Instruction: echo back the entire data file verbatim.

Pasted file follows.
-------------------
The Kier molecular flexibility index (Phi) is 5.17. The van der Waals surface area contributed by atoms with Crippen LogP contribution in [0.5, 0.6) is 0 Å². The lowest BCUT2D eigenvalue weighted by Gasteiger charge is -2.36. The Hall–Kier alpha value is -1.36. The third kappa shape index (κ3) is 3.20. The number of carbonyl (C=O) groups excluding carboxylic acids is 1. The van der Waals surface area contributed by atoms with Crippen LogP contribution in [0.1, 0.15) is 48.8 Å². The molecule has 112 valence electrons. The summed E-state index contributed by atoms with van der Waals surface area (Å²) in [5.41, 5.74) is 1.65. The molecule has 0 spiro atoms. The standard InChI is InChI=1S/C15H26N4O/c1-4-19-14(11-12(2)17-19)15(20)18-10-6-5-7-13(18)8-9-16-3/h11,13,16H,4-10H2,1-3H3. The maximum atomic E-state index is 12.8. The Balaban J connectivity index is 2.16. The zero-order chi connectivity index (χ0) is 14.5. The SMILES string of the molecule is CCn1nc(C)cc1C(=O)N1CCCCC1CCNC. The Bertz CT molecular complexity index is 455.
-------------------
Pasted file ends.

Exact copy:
The Kier molecular flexibility index (Phi) is 5.17. The van der Waals surface area contributed by atoms with Crippen LogP contribution in [0.5, 0.6) is 0 Å². The lowest BCUT2D eigenvalue weighted by Gasteiger charge is -2.36. The Hall–Kier alpha value is -1.36. The third kappa shape index (κ3) is 3.20. The number of carbonyl (C=O) groups excluding carboxylic acids is 1. The van der Waals surface area contributed by atoms with Crippen LogP contribution in [0.1, 0.15) is 48.8 Å². The molecule has 112 valence electrons. The summed E-state index contributed by atoms with van der Waals surface area (Å²) in [5.41, 5.74) is 1.65. The molecule has 0 spiro atoms. The standard InChI is InChI=1S/C15H26N4O/c1-4-19-14(11-12(2)17-19)15(20)18-10-6-5-7-13(18)8-9-16-3/h11,13,16H,4-10H2,1-3H3. The maximum atomic E-state index is 12.8. The Balaban J connectivity index is 2.16. The zero-order chi connectivity index (χ0) is 14.5. The SMILES string of the molecule is CCn1nc(C)cc1C(=O)N1CCCCC1CCNC. The Bertz CT molecular complexity index is 455.